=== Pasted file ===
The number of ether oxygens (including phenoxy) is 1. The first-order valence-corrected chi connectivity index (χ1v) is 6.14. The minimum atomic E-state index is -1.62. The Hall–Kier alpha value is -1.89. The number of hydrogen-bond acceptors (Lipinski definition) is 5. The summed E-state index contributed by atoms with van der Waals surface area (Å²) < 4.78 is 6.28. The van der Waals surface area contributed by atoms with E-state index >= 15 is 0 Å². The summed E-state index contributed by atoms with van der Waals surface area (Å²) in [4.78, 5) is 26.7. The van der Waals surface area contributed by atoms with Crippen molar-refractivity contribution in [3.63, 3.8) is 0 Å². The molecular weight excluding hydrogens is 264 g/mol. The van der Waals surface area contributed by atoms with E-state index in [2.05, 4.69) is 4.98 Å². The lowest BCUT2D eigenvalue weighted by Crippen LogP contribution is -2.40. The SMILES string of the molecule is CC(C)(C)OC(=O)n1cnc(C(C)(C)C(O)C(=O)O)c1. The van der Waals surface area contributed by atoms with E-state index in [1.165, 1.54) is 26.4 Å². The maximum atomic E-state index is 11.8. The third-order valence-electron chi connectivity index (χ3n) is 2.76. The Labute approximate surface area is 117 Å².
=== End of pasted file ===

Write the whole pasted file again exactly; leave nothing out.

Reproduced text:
The number of ether oxygens (including phenoxy) is 1. The first-order valence-corrected chi connectivity index (χ1v) is 6.14. The minimum atomic E-state index is -1.62. The Hall–Kier alpha value is -1.89. The number of hydrogen-bond acceptors (Lipinski definition) is 5. The summed E-state index contributed by atoms with van der Waals surface area (Å²) < 4.78 is 6.28. The van der Waals surface area contributed by atoms with E-state index >= 15 is 0 Å². The summed E-state index contributed by atoms with van der Waals surface area (Å²) in [4.78, 5) is 26.7. The van der Waals surface area contributed by atoms with Crippen molar-refractivity contribution in [3.63, 3.8) is 0 Å². The molecular weight excluding hydrogens is 264 g/mol. The van der Waals surface area contributed by atoms with E-state index in [2.05, 4.69) is 4.98 Å². The lowest BCUT2D eigenvalue weighted by Crippen LogP contribution is -2.40. The SMILES string of the molecule is CC(C)(C)OC(=O)n1cnc(C(C)(C)C(O)C(=O)O)c1. The van der Waals surface area contributed by atoms with E-state index in [1.165, 1.54) is 26.4 Å². The maximum atomic E-state index is 11.8. The third-order valence-electron chi connectivity index (χ3n) is 2.76. The Labute approximate surface area is 117 Å².